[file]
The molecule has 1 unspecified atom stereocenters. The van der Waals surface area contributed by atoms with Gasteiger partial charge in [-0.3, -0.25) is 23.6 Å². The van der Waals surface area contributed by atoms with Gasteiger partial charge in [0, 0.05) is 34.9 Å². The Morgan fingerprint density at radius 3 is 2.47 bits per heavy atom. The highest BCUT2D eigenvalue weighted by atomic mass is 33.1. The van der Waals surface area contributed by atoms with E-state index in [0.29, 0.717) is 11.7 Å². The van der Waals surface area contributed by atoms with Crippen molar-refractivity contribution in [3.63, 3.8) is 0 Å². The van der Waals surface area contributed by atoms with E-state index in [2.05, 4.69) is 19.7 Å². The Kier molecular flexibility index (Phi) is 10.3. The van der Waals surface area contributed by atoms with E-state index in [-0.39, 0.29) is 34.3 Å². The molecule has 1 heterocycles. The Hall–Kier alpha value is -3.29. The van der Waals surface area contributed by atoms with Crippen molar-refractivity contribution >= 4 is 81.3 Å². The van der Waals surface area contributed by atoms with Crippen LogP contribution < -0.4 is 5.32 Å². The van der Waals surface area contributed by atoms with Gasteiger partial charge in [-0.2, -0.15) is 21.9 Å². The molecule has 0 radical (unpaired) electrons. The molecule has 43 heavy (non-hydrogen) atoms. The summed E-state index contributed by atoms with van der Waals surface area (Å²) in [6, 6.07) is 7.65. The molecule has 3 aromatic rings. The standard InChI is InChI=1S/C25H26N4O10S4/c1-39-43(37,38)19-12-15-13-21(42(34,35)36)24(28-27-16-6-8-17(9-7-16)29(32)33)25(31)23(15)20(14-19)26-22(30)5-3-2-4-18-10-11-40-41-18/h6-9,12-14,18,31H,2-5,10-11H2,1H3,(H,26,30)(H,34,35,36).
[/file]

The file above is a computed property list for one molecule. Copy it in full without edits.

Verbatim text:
The molecule has 1 unspecified atom stereocenters. The van der Waals surface area contributed by atoms with Gasteiger partial charge in [-0.3, -0.25) is 23.6 Å². The van der Waals surface area contributed by atoms with Gasteiger partial charge in [0, 0.05) is 34.9 Å². The Morgan fingerprint density at radius 3 is 2.47 bits per heavy atom. The highest BCUT2D eigenvalue weighted by atomic mass is 33.1. The van der Waals surface area contributed by atoms with E-state index in [0.29, 0.717) is 11.7 Å². The van der Waals surface area contributed by atoms with Crippen molar-refractivity contribution in [3.63, 3.8) is 0 Å². The van der Waals surface area contributed by atoms with E-state index in [2.05, 4.69) is 19.7 Å². The Kier molecular flexibility index (Phi) is 10.3. The van der Waals surface area contributed by atoms with E-state index in [-0.39, 0.29) is 34.3 Å². The molecule has 1 heterocycles. The Hall–Kier alpha value is -3.29. The van der Waals surface area contributed by atoms with Crippen molar-refractivity contribution >= 4 is 81.3 Å². The van der Waals surface area contributed by atoms with Crippen LogP contribution < -0.4 is 5.32 Å². The van der Waals surface area contributed by atoms with Gasteiger partial charge in [-0.2, -0.15) is 21.9 Å². The molecule has 0 radical (unpaired) electrons. The molecule has 43 heavy (non-hydrogen) atoms. The summed E-state index contributed by atoms with van der Waals surface area (Å²) in [6, 6.07) is 7.65. The molecule has 3 aromatic rings. The standard InChI is InChI=1S/C25H26N4O10S4/c1-39-43(37,38)19-12-15-13-21(42(34,35)36)24(28-27-16-6-8-17(9-7-16)29(32)33)25(31)23(15)20(14-19)26-22(30)5-3-2-4-18-10-11-40-41-18/h6-9,12-14,18,31H,2-5,10-11H2,1H3,(H,26,30)(H,34,35,36).